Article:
This provides a good cross-section of the major parts of an express route handler setup.
On running this code, however, I found it didn’t quite work as I expected.The Output
When making a request to “/foo” on my localhost, I knew “.param” call would fire before the route handler. I use param all the time, so this was expected.
My initial expectation of the “.use” calls, however, was not quite right.
I expected them both to fire before the “.get” call. What I got for the output, instead, was this:
Note that the “second use” console log message never shows up!
It turns out the order in which you add the middleware is important. And since the 2nd “use” method is added after the “get” handler, it is never called.
The “get” handler short-circuits the middleware when it renders the page, preventing any further middleware from being processed.Middleware Ordering
What I learned from this quick experiment, is that almost all Express middleware is treated equally when it comes to the order in which it executes.
With the exception of “.param” always happening just before any route handler that matches the parameter, the order in which your route handlers and other middleware functions are declared is the order which they will be executed.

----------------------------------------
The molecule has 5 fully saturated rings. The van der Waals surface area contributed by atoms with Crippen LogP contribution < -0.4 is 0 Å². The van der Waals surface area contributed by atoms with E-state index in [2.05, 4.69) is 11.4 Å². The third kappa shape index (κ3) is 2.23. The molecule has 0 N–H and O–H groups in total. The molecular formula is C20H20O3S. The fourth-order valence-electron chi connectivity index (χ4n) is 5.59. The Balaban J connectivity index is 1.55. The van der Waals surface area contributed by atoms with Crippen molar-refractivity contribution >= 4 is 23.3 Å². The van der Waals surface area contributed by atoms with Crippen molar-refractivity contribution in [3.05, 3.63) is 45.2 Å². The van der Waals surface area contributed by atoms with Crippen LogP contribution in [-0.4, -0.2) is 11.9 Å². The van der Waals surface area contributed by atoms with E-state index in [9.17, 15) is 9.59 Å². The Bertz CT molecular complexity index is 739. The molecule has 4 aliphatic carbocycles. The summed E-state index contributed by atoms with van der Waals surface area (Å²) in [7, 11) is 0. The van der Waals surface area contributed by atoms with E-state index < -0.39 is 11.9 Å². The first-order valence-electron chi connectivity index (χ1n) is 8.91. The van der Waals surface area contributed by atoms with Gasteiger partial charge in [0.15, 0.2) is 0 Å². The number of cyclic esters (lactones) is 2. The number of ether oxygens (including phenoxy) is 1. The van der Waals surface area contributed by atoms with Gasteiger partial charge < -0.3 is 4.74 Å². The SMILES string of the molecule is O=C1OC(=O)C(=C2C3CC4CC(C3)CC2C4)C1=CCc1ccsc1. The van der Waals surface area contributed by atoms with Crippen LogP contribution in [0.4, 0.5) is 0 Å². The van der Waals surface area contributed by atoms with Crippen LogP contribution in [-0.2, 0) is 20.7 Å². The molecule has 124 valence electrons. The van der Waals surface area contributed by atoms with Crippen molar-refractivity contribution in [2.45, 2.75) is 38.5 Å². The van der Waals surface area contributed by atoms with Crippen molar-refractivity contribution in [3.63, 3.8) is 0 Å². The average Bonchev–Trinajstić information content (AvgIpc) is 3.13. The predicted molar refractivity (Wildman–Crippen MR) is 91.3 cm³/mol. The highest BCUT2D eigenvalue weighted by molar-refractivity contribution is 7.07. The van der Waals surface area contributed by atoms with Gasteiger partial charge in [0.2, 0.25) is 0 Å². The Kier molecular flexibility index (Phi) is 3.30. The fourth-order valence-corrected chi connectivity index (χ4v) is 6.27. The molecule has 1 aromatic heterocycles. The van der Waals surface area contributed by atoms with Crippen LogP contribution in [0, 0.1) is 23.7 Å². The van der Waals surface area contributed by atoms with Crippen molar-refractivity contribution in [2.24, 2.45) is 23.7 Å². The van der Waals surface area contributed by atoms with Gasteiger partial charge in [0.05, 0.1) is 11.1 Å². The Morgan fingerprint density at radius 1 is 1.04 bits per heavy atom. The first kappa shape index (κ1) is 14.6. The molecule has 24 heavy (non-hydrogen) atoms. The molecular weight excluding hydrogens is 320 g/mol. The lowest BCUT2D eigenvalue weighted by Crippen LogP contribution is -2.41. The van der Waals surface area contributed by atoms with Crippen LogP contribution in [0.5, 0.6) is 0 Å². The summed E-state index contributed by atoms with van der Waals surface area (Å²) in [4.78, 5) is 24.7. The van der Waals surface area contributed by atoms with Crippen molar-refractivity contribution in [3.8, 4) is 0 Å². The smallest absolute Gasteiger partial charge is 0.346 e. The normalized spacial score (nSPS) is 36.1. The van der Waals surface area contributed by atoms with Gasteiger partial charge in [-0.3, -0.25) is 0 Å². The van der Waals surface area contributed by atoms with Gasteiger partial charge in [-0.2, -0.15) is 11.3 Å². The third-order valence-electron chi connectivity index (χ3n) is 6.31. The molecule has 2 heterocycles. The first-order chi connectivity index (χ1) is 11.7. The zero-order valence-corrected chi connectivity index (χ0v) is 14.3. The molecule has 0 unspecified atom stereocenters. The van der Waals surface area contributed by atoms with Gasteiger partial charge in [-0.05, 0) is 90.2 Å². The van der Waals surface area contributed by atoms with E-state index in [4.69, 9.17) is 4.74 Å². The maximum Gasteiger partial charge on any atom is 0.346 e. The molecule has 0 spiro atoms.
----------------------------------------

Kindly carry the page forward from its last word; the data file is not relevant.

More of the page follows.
This is true for all levels of your routing and middleware configuration. Whether you are dealing with a router instances, adding sub-routers or working with the top level Express application instance, calling .use, .get/post/etc, or any other middleware method will result in the code executing in that order.
The next time you’re wondering when your middleware will execute, then, just look at the order in which it was declared. You’ll know, with certainty, when the code will be called.Tweet
This “Highlights” series captures the SAFe news and activities that haven’t been covered in other posts, but would still provide real value to the community. Here’s the latest roundup—a mix of SAFe events, new perspectives, understanding, and practical steps for successful implementation of the Framework.